Purpose drives choice of content for e-readers

Feedback from patrons assists effort

What content should go on electronic readers, such as iPads and Nooks, purchased for use in community health libraries and facility-based resource centers?

Staff at the Community Health Library within the Samuel and Sandra Hekemian Medical Library at Hackensack (NJ) University Medical Center wants to offer information found at their library in a new way. The plan for the pilot project, which is still in the research process, is to put a selection of materials on certain topics on each electronic device so there is variety from which to choose. For example, there might be books on asthma and cancer on one electronic reader, and books on cardiac disease and diabetes on another. Also, there might be two or three of the same titles on every device. One iPad and one Nook will have identical content so staff can determine which device patrons prefer. Each device will have 30 to 40 titles.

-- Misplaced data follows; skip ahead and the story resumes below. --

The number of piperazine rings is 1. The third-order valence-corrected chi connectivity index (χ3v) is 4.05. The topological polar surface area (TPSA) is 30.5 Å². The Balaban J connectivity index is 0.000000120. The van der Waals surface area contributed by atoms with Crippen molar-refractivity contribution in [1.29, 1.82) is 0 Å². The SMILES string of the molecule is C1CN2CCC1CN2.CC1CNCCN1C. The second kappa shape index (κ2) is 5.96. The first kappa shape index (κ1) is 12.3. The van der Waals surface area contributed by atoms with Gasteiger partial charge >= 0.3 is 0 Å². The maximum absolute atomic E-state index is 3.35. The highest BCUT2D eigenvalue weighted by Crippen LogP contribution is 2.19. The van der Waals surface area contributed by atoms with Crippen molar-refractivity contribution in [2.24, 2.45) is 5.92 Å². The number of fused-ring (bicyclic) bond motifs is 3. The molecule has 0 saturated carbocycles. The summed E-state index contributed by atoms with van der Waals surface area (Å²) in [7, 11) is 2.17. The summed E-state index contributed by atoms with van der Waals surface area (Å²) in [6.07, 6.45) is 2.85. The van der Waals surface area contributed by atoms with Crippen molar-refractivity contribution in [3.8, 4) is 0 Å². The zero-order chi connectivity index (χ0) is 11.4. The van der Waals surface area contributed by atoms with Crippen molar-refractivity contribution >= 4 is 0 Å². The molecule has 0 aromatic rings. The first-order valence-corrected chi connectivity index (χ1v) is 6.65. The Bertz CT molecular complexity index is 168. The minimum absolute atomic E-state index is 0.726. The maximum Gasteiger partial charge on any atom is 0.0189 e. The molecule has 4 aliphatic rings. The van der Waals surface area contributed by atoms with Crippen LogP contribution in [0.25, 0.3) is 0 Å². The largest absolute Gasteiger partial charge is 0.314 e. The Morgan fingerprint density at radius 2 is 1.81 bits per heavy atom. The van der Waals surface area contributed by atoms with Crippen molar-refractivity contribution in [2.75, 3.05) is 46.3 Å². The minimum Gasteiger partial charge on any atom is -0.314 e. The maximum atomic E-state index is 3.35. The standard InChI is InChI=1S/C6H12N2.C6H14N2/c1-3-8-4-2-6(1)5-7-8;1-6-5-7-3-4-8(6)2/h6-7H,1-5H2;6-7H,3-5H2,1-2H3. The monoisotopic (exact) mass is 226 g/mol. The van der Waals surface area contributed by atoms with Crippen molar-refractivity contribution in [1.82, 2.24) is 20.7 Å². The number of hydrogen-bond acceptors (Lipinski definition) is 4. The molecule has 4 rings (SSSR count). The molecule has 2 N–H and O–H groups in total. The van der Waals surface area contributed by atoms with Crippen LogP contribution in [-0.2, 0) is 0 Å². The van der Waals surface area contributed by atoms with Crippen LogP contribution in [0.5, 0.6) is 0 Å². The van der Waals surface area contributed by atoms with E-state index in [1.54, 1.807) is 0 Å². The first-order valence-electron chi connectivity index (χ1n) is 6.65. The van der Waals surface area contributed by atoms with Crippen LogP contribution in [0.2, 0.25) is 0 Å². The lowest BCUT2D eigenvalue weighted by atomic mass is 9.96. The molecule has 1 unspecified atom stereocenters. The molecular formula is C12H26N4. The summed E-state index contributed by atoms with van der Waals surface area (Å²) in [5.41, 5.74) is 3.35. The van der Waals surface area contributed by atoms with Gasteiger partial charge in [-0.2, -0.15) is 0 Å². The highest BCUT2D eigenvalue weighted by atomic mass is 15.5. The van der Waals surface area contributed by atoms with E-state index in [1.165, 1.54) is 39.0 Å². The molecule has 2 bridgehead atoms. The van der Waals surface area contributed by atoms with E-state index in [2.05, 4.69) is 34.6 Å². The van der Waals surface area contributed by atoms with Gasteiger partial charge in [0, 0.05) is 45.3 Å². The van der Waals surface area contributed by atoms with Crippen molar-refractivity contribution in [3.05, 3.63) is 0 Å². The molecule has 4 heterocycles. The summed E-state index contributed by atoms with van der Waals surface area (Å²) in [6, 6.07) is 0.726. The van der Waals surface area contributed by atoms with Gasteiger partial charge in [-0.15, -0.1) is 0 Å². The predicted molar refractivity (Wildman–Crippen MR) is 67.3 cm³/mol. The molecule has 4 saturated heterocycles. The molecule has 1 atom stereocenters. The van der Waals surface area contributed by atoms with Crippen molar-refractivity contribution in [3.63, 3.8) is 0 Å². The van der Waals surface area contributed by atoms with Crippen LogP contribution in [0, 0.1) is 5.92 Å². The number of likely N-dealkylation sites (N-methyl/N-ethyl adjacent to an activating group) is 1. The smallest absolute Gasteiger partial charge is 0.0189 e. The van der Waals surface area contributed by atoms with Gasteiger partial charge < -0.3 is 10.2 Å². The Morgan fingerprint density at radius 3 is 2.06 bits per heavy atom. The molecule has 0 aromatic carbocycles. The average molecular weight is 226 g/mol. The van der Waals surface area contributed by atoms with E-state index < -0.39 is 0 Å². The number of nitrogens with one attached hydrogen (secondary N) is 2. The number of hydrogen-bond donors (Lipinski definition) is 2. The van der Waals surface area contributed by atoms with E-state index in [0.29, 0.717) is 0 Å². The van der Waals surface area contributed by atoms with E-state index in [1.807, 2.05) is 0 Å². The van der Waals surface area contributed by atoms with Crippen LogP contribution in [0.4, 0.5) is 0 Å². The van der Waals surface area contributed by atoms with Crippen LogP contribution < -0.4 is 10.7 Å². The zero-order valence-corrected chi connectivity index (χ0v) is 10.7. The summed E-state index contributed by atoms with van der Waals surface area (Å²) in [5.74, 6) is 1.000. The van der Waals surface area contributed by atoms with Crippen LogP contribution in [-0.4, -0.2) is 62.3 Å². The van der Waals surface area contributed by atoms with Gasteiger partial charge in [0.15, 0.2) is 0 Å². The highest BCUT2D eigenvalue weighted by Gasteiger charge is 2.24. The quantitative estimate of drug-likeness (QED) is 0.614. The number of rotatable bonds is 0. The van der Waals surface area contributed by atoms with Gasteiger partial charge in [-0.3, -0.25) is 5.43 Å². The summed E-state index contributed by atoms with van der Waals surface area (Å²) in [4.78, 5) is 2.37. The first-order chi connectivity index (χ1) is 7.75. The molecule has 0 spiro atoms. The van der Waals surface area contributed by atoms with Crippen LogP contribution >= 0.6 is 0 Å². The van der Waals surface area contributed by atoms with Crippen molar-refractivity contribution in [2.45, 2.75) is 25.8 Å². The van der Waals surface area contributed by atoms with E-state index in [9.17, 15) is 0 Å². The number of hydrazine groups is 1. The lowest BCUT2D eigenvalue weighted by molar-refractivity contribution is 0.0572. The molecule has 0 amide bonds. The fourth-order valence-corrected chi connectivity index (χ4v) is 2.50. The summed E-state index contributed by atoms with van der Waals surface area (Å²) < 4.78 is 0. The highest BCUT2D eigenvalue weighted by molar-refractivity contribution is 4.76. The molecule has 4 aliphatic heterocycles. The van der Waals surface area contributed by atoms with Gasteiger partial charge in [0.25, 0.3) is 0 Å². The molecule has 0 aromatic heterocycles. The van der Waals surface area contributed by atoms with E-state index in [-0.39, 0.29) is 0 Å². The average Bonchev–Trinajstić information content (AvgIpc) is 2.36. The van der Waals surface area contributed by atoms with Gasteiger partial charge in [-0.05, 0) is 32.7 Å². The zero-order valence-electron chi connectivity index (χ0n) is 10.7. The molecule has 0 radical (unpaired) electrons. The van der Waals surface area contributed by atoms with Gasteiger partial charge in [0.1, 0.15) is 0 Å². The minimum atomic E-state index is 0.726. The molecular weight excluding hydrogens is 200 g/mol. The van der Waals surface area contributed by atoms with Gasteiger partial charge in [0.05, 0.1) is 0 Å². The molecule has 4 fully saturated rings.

According to Barbara Reich, MLS, AHIP, director of the medical library, her first thought was to have one Nook and one iPad dedicated to a specific disease, such as cancer. Then she realized that if the device was checked out, the topic would not be available to other patrons. "I began to realize things should be more evenly divided, with a few subjects on each device," says Reich.

As the project progresses, it will be easier to determine what content to put on the electronic readers, says Deborah Magnan, PT, MLIS, AHIP, associate librarian. If patients are asking for books that are not on the iPads and Nooks, the librarians will know which titles to add. Also they will learn the value of the content by asking patrons to fill out a brief questionnaire after they use the iPad or Nook. Questions might include: "Was what you read helpful to you?" "Did you ask your doctor a different kind of question based on what you read?" "Did you look at your disease differently because of something you read?" and "Did the information change the way you make decisions?"

The questionnaire will help librarians know if the content impacted the patient's care and decision-making process, explains Magnan.

Feedback from patients and family members using the electronic readers will provide future guidance for content choice. "In going forward it is important to have the patient give us feedback. This is a very new project, and we don't know how it will be received," says Magnan.